2. Rawson Homes considered there was one event (the hailstorm) and one deductible of $10,000 applied to the aggregate of the damage to all 122 homes.

Rawson Homes commenced proceedings against Allianz in the Supreme Court of NSW in relation to, among other things, the proper application of the $10,000 deductible.

Supreme Court Decision

The Supreme Court of NSW preferred Rawson Homes’ interpretation of the policy and found that only one $10,000 deductible was payable in relation to the claim.

Pursuant to the “Application of Deductible” clause, the “Deductible” was to be subtracted from the amount payable by the insurer for “each event giving rise to a claim”.

“‘Deductible’ was defined in the policy to mean “the amount of money specified in the Schedule or stated in the Policy for each applicable Section or type of loss as specified, that the Insured must contribute as the first payment for all claims arising out of one event or occurrence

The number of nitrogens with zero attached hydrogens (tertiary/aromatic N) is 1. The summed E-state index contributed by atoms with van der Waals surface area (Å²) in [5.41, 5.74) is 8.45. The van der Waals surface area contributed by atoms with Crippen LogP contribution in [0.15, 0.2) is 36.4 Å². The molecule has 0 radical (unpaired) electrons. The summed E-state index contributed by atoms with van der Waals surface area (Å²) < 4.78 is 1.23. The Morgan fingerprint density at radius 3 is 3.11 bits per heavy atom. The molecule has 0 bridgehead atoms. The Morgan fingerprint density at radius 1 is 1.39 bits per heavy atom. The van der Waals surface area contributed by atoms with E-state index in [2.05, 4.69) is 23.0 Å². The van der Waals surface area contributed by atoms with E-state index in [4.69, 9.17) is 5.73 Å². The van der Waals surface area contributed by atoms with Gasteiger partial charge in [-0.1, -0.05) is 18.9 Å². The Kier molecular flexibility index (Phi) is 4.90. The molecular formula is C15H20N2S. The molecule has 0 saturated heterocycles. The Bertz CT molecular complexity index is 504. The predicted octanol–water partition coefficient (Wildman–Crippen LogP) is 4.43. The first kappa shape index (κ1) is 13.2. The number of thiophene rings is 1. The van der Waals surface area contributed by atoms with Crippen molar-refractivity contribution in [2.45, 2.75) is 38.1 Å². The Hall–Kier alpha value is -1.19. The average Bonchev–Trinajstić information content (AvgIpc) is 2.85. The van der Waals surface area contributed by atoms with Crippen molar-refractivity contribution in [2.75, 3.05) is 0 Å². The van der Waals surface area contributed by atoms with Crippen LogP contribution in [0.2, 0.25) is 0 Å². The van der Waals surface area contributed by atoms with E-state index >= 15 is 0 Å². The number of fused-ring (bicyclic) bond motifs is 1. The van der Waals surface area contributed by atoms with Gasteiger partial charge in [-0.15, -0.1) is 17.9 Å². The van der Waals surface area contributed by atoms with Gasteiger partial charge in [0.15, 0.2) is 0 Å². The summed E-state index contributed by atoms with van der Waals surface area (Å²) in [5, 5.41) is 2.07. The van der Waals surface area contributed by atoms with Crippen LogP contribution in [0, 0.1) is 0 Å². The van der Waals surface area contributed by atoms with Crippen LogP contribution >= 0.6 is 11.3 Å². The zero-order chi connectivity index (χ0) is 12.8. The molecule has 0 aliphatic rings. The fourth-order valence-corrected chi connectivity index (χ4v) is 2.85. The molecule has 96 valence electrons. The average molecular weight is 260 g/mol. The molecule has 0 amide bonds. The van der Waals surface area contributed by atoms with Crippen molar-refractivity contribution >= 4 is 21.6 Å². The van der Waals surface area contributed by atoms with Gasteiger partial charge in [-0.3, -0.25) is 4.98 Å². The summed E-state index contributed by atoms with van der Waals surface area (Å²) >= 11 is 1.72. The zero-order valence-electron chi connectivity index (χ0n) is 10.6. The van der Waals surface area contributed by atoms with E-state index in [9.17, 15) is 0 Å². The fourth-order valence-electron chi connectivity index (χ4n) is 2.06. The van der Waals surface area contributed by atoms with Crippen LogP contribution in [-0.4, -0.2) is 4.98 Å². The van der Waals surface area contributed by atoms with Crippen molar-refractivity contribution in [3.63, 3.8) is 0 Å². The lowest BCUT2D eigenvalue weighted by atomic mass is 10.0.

The “event”, a term not defined in the policy, was construed on its ordinary and natural meaning to refer to the hailstorm.

On this basis, in terms of “each event giving rise to the claim”, the claim arose due to only one event, the hailstorm. It followed that the policy required that only a single $10,000 deductable was the amount to be deducted from the claim in respect of all 122 sites.

For the deductible to be applicable to each “Insured Contract” as Allianz had contended, it would have been necessary for the words “Insured Contract” to appear in the definition of “Deductible” or in the “Application of Deductible” clause which was not the case.